Fir Tree 1940 Paul Klee

I use an image created by Paul Klee in 1940.  In fact, it is said in Roger Cook’s The Tree of Life: Symbol of the Centre that Paul Klee, in a famous public lecture published On Modern Art and delivered in 1924,  “used the image of the tree to show how the artist is a medium or channel for the transformative processes of nature. ‘From the roots the sap rises up into the artist, flows through him and his eyes.  He is the trunk of the tree.  Seized and moved by the force of the current, he directs his vision into his work.  Visible on all sides, the crown of the tree unfolds in space and time.  And so with the work.’  In this drawing Klee places the upright of the K in his signature through the centre of the trunk of the tree, thus symbolically uniting his own creative powers with those of nature herself.”  This drawing is in Felix Klee’s collection in Berne.

In Klee’s work,  it is easy to discover or re-discover the world of childlike dreams and imaginings.  The symbol of ‘tree’ reoccurs often in his work and it is easily noted that beneath the surface of symbols such as bird, cross, house, fish and tree, it is possible to discover all sorts of alternative worlds.  We are invited as adults to explore, once again, the naivete of a child, a time when creativity and imagination were ‘on the surface’ of everything.  Subsequent to that, Paul Klee’s use of colour, texture and symbolic images evoke a response from the viewer that represents a very particular time or season of great significance. It tweeks memory. Wow!  Art has such power and it reminds us of who we are and how we relate with our world.  How does this tweek me?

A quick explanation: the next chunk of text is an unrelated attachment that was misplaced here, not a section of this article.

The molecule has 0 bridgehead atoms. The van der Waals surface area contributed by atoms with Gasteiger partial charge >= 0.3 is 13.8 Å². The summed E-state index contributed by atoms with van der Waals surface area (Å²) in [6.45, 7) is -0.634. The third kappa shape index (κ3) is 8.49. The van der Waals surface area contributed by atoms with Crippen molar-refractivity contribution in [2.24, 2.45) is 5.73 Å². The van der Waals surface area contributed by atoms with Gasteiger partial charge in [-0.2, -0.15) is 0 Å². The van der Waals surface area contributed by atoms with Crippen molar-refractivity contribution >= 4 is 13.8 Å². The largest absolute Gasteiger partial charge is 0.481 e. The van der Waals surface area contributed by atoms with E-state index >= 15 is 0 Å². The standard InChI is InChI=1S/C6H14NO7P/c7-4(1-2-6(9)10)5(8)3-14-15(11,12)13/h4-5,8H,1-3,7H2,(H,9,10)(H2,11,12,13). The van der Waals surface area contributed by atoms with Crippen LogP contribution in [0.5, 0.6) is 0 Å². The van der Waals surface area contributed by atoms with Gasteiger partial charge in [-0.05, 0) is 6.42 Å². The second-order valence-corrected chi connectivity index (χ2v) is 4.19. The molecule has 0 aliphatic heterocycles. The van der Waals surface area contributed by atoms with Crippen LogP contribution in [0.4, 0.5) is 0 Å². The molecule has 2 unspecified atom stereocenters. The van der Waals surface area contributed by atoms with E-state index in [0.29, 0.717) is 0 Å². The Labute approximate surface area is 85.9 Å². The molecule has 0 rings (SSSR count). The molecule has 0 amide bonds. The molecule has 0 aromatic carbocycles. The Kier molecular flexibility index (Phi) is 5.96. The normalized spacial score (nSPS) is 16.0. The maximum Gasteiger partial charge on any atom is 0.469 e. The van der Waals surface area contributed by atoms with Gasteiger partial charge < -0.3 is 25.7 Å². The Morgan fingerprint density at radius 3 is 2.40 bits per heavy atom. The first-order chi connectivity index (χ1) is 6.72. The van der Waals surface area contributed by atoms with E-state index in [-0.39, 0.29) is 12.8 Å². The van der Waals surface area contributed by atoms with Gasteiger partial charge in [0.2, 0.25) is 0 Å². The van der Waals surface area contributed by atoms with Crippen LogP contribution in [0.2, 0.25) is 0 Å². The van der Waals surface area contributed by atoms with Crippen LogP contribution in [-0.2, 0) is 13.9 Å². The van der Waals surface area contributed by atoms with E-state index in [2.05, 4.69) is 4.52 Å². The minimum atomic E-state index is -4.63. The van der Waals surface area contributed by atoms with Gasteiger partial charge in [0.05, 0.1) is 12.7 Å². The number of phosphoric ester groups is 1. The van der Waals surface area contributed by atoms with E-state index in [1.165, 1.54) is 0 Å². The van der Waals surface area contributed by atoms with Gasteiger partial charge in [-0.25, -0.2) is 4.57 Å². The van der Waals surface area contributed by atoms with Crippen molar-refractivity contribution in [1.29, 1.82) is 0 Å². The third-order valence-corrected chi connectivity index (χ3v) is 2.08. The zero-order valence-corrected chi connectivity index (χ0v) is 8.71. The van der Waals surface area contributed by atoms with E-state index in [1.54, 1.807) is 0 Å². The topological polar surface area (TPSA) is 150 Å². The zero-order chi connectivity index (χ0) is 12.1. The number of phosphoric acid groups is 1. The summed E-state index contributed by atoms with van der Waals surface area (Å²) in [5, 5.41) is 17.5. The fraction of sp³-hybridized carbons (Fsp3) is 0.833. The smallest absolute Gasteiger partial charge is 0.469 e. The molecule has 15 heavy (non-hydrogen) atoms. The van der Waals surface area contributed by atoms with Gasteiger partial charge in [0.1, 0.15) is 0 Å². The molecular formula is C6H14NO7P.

So, I was out on yet another off-leash experience with Max this afternoon when I began to formulate an idea for another piece at St. Albert the Great church…a Giving Tree.  I’m writing about the ‘jag’ (the initial action that follows a lengthy period of incubation for the artist) because it was so inspiring and so immediate.  I wondered about the physical volume of or presence of a thousand golden leaves and I began instinctively to pick them up in piles of a hundred, only the yellow ones, freshly fallen today.  Below, you will see three photographs of 100 leaves; 300 leaves.  I will have to collect another 700.  I will dehydrate these and then paint each leaf with metallic gold acrylic and later apply them as collage to the Giving Tree.  There is something really ‘magical’ about gradually building up textures and layers.  It is a truly satisfying process.

100 Poplar Leaves

100 Poplar Leaves

100 Poplar Leaves

 It was these leaves that also inspired me to write this afternoon.  While I only consider this a beginning to my exploration of the tree as symbol in artists’ works, it is a beginning.  I would love to have you share your thoughts with me on this topic.  Let me know if you have explored this symbol in your own work.  Time for me to go and do some sanding in the studio.  Next, writing about Piet Mondrian.